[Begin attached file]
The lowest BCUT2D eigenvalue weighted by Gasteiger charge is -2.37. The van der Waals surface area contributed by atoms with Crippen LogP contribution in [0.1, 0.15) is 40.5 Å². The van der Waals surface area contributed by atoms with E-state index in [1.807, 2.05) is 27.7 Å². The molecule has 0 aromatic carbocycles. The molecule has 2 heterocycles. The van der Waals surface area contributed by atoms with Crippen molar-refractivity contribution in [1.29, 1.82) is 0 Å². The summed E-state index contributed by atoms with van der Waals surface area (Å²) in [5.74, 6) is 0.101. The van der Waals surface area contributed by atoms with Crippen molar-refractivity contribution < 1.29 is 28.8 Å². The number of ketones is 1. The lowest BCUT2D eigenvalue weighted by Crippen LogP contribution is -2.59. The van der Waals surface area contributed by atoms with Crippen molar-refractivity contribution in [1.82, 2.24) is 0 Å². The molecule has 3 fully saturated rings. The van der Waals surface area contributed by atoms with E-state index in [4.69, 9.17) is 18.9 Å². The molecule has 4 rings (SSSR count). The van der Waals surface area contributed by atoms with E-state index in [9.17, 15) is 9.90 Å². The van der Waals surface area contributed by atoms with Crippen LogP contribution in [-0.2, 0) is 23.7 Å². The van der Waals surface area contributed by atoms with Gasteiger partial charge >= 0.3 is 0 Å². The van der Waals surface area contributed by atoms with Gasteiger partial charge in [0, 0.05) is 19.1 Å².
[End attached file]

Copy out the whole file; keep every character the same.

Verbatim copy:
The lowest BCUT2D eigenvalue weighted by Gasteiger charge is -2.37. The van der Waals surface area contributed by atoms with Crippen LogP contribution in [0.1, 0.15) is 40.5 Å². The van der Waals surface area contributed by atoms with E-state index in [1.807, 2.05) is 27.7 Å². The molecule has 0 aromatic carbocycles. The molecule has 2 heterocycles. The van der Waals surface area contributed by atoms with Crippen molar-refractivity contribution in [1.29, 1.82) is 0 Å². The summed E-state index contributed by atoms with van der Waals surface area (Å²) in [5.74, 6) is 0.101. The van der Waals surface area contributed by atoms with Crippen molar-refractivity contribution < 1.29 is 28.8 Å². The number of ketones is 1. The lowest BCUT2D eigenvalue weighted by Crippen LogP contribution is -2.59. The van der Waals surface area contributed by atoms with Crippen molar-refractivity contribution in [1.82, 2.24) is 0 Å². The molecule has 3 fully saturated rings. The van der Waals surface area contributed by atoms with E-state index in [4.69, 9.17) is 18.9 Å². The molecule has 4 rings (SSSR count). The van der Waals surface area contributed by atoms with E-state index in [9.17, 15) is 9.90 Å². The van der Waals surface area contributed by atoms with Crippen LogP contribution in [-0.2, 0) is 23.7 Å². The van der Waals surface area contributed by atoms with Gasteiger partial charge >= 0.3 is 0 Å². The van der Waals surface area contributed by atoms with Gasteiger partial charge in [0, 0.05) is 19.1 Å².